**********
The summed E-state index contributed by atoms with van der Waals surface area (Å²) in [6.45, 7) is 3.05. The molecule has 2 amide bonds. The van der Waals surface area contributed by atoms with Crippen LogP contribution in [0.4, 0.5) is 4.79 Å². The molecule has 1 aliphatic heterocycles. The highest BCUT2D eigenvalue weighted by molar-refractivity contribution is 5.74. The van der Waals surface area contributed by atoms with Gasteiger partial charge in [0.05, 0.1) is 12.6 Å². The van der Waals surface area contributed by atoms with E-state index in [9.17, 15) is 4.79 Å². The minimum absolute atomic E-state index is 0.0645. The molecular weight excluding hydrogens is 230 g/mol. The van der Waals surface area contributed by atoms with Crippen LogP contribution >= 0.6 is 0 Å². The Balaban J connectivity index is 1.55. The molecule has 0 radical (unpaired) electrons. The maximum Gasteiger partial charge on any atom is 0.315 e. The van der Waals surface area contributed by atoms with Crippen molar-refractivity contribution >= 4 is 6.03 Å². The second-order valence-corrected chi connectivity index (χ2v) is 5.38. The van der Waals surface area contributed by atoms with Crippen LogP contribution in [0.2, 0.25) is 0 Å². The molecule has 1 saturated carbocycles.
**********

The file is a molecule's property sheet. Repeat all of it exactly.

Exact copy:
The summed E-state index contributed by atoms with van der Waals surface area (Å²) in [6.45, 7) is 3.05. The molecule has 2 amide bonds. The van der Waals surface area contributed by atoms with Crippen LogP contribution in [0.4, 0.5) is 4.79 Å². The molecule has 1 aliphatic heterocycles. The highest BCUT2D eigenvalue weighted by molar-refractivity contribution is 5.74. The van der Waals surface area contributed by atoms with Gasteiger partial charge in [0.05, 0.1) is 12.6 Å². The van der Waals surface area contributed by atoms with E-state index in [9.17, 15) is 4.79 Å². The minimum absolute atomic E-state index is 0.0645. The molecular weight excluding hydrogens is 230 g/mol. The van der Waals surface area contributed by atoms with Crippen LogP contribution >= 0.6 is 0 Å². The Balaban J connectivity index is 1.55. The molecule has 0 radical (unpaired) electrons. The maximum Gasteiger partial charge on any atom is 0.315 e. The van der Waals surface area contributed by atoms with Crippen molar-refractivity contribution >= 4 is 6.03 Å². The second-order valence-corrected chi connectivity index (χ2v) is 5.38. The van der Waals surface area contributed by atoms with Crippen LogP contribution in [0.2, 0.25) is 0 Å². The molecule has 1 saturated carbocycles.